• Slade the Leveller in reply to Pinky says:

            Hoist on his own petard!Report

          • The road I see open to the church is the marginalization of the priesthood from daily parish life. The ratio of priests to laity is already fantastically low compared with Protestant churches. A lot of daily functions are performed by lay staff that in a Protestant church would be done by clergy. Add in deacons, who typically are those middle aged married men that aren’t getting ordained as priests, and the question is what do they actually need priests for? The answer is sacramental functions, but the priest doesn’t always need to be physically present. The eucharistic elements can be pre-consecrated and distributed without the priest present. So you could in principle have a circuit riding priest, popping in occasionally to impress the faithful and consecrate the elements.

            I foresee this developing gradually in response to necessity. The time will come when there are two parishes and only one priest available, then one priest for three parishes, etc.Report

  6. Pinky says:

    “the not-so-saintly-Blessed John Paul II”

    Can a person be a saint and a screw-up? I personally was against the quick canonization of John Paul because I think there’s a tendency to see the canonization of a pope as a full endorsement of his pontificate. But that tendency is unfounded. I still object to the way that some people refer to him as “John Paul the Great”, because I think you need historical perspective to make that kind of judgment. I’m not sure how original his Theology of the Body was, and I don’t think that what replaced Soviet communism is particularly praiseworthy.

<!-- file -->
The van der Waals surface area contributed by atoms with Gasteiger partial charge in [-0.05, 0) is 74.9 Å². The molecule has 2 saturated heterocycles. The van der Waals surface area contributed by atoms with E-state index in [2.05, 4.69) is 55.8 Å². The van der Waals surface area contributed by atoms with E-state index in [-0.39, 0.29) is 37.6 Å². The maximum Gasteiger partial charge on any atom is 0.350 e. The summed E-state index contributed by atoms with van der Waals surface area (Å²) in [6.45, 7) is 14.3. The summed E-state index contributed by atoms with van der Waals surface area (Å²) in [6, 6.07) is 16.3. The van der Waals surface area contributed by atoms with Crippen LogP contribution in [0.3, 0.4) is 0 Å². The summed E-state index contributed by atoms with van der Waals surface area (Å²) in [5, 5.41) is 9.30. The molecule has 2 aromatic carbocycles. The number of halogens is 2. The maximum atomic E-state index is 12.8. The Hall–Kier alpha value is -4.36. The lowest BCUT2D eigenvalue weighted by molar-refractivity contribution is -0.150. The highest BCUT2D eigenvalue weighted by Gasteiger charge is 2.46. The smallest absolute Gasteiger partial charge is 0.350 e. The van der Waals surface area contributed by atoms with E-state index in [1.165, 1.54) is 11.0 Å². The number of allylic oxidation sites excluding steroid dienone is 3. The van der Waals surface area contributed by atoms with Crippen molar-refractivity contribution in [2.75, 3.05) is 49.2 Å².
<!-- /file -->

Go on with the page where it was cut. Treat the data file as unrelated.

As for Benedict, this article completely misreads his pontificate. He personally drove Maciel and probably McCarrick out of the leadership. He defrocked hundreds of priests. He couldn’t have ordered Cardinal Law back to the US to stand trial, because there were never any charges filed. The article implies that the Irish cracked down on Benedict, but it was more like Benedict cracked down on the Irish.Report

    • Can a person be a saint and a screw-up?

      Being a Lutheran, I can’t speak to Catholic theology of the saints. But the Lutheran view of things is summed up in a pithy Latin phrase: Simul Justus et PeccatorReport

      • Pinky in reply to Richard Hershberger says:

        That’s my point – at least it used to be, but I guess I deleted the punch line from my comment. The original article calls John Paul not-so-saintly, but doesn’t defend that position except by criticizing his pontificate. That’s not a fair criterion.Report